Literature shows isolation and lack of empowerment in decision making is a problem faced by elderly people. Alam et al. (18) disclosed the fact from the collected data that aged persons (above 60 years) faced discrimination accompanied by disaffection in the targeted area, resulting in the elderly isolation. For instance, 10 respondents (22%) of the total told that they are discriminated and disavowed in family decisions because of age. Correspondingly, family members take old people as a burden and maltreat them old people being the destitute from the rest of populace. Older people, in terms of economic productivity are mostly non-productive for their family and for the rest of community. As a result, their position at the home and also in communal relations is not well adjusted and they fall in the feeling of anomie.
    The above discussion illustrates that elderly people encounter numerous problems in their personal and social problems in their lives. At personal level these may include isolation, involvement in decision making while social problems include dealing with the changing social values. In the Pakistani culture, the institution of family plays a vital role in providing care for the elderly. However, recently the tradition of extended and joint family is decreasing, and the trend of nuclear family is increasing and hence vulnerability of old people is substantially increasing (19, 20).
Rationale of the Study
    Elderly population in Pakistan remains under researched in Pakistani academia. In the context of Balochistan only one study was found that had explored the factors contributing to social isolation of elderly. Since the elderly remain an important part of the society so it is important to understand how they experience life; the challenges they face and the moments they cherish. This study was conducted to address this issue in the Balochistan Province of Pakistan. The paper aims to highlight the socio-economic problems faced by elderly in Quetta city of Balochistan. It also seeks to investigate the attitude of family members have towards the elderly. This will deepen our understanding about the life they experience which will be a valuable contribution to the existing studies on elderly in similar contexts.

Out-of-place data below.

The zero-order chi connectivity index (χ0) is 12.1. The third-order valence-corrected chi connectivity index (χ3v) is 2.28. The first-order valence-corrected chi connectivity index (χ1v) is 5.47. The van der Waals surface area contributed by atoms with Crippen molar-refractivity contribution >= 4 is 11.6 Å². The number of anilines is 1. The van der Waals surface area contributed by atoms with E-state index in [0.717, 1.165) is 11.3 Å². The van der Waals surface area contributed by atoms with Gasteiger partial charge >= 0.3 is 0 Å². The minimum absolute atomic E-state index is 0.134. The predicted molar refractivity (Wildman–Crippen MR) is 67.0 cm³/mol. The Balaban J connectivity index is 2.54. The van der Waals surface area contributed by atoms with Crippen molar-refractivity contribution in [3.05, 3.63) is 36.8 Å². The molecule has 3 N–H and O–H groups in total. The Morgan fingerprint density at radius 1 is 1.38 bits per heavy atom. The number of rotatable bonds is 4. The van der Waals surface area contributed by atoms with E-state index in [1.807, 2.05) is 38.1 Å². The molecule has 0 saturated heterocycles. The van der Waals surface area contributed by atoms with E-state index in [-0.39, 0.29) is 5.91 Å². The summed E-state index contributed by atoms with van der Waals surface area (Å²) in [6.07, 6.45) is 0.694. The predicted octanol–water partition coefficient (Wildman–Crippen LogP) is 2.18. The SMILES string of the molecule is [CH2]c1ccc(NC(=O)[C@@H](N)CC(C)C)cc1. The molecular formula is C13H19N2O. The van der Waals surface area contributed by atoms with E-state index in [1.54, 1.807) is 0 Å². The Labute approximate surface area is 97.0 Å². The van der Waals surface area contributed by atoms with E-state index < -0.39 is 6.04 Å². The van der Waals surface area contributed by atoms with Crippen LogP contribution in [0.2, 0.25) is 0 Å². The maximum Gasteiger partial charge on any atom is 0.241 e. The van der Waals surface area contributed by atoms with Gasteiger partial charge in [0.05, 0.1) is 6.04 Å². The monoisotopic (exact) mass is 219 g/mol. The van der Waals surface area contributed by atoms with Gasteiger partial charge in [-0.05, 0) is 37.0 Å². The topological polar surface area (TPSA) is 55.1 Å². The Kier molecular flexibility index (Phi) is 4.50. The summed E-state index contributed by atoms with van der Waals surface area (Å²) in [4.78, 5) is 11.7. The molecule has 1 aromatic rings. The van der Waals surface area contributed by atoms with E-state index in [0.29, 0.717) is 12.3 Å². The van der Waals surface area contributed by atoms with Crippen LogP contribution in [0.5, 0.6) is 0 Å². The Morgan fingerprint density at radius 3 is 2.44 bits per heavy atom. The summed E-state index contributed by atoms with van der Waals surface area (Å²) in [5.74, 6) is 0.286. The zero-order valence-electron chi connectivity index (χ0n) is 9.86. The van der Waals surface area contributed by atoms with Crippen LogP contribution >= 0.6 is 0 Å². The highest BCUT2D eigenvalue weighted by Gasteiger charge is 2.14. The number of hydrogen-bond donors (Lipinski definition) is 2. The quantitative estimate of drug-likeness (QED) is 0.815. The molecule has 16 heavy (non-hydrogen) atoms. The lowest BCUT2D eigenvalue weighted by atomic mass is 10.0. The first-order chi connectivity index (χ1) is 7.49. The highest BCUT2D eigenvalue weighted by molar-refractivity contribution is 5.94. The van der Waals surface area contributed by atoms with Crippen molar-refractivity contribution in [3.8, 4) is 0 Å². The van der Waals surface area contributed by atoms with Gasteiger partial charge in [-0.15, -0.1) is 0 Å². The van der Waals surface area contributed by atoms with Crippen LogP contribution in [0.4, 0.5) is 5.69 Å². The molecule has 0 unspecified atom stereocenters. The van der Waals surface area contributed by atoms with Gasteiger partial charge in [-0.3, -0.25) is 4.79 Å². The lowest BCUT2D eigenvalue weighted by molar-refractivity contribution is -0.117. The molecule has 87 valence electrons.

Study area
    The study was conducted in Quetta city which is not only the provincial capital of Balochistan but is also the 10th largest city of Pakistan with a population of 1,001,205 according to 2017 Census. The city has a Pashtun plurality followed by Balochs, Brahuis, Hazaras and the settlers from other regions of Pakistan (Punjabis and Muhajir) (20).
Study design
    A descriptive study design with the aim of identifying characteristics and frequencies was applied (21). The descriptive designed helped in describing the summary of data and central tendency which showed the intensity of specific problems for respondents.  
Data collection
    A household survey for the collection of data was conducted. Data was primarily gathered through face to face interview using a structured interview guide. As majority of the respondents didn’t understand English the researcher conducted interviews in Urdu. Each interview lasted for 15 to 20 minutes. Once all interviews were completed the process of data analysis begun.